In interviews, people have approached Davis with similar concerns. She invariably responds that she wouldn't know what else these works of fiction might be: they're stories. It's like those paintings that people who don't "get" modern art (myself included) think a kindergartner could create by accident. Like those paintings, Lydia Davis's stories seem deceptively simple; some of them read like fleeting thoughts that Davis might have jotted down on the bus. Still, they're the thoughts of a deeply intelligent woman, which makes them harder to replicate than one might think.
I suspect most writers have at least one food that serves as their muse. It seems like Davis has a thing for fish. The following is not an excerpt — it's the whole story:
She stands over a fish, thinking about certain irrevocable mistakes she has made today. Now the fish has been cooked, and she is alone with it. The fish is for her — there is no one else in the house. But she has had a troubling day. How can she eat this fish, cooling on a slab of marble? And yet the fish, too, motionless as it is, and dismantled from its bones, and fleeced of its silver skin, has never been so completely alone as it is now: violated in a final manner and regarded with a weary eye by this woman who has made the latest mistake of her day and done this to it.After reading this, I really wanted to eat some fish. I don't know why; the fish in the story doesn't sound very appetizing. But perhaps this woman's first "irrevocable mistake" was choosing to cook a whole fish. This can be somewhat daunting and I personally prefer fillets because there is nothing staring back at you from the plate — just delicious, eyeless flesh. Mmmm.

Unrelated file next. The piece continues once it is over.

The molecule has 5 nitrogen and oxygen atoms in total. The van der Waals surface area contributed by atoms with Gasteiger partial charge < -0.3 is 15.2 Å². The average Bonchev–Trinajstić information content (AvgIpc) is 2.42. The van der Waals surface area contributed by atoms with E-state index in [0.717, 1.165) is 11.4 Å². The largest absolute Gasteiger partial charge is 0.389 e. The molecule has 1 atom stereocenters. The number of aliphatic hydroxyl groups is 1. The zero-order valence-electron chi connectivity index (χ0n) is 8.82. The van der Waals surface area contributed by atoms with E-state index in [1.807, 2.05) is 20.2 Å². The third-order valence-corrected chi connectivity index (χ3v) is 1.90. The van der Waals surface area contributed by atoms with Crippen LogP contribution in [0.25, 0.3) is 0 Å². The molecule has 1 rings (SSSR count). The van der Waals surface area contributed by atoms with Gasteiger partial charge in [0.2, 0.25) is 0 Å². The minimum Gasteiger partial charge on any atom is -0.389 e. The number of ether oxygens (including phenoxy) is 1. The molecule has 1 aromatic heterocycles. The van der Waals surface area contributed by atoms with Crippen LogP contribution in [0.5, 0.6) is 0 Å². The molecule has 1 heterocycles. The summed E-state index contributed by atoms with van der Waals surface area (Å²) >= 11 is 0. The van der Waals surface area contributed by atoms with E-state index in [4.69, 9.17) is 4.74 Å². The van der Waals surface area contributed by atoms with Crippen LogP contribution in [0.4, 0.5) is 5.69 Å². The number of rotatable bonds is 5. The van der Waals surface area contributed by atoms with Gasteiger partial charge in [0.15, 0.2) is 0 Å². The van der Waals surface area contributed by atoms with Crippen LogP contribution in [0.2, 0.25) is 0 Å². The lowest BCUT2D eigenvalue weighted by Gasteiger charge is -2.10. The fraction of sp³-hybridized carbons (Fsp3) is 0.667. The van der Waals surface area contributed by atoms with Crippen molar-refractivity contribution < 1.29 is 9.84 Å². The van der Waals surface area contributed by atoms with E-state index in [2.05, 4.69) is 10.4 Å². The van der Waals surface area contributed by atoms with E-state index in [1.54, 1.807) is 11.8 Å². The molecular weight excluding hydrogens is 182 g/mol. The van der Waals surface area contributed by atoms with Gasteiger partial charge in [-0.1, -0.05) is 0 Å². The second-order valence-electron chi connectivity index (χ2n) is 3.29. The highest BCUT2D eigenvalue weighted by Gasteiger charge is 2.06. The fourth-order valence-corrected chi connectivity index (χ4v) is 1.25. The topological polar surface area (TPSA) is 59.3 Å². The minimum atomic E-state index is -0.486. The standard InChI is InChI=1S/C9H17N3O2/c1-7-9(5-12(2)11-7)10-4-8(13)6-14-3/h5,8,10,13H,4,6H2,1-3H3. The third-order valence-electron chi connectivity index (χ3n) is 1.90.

--"The Fish", Lydia Davis
Speaking of irrevocable mistakes, do not botch a perfectly nice salmon fillet by overcooking it. You might as well spend your money on canned tuna. Guard against this sad fate by selecting a fattier fillet from the belly area. If you see lots of white marbling, that's a good indication that it's less likely to dry out.
Asian Oven-Poached Salmon
3-5 large leaves of Napa cabbage, chopped into large chunks
1 lb. salmon fillet
1 tbsp rice vinegar
3 tbsp low-sodium soy sauce
1 tsp sesame oil
1 tsp sugar
2 tsp dijon mustard
Preheat oven to 375 °F. Spray an 8x8 square baking pan with cooking spray. Lay the leaves of cabbage along the bottom of the pan. Set the salmon fillet on top. Whisk the other ingredients together and pour over the salmon. Cover the pan loosely with foil and bake for 20 min. Check if the fish is done - it may need a few more minutes, but make sure you don't overbake it.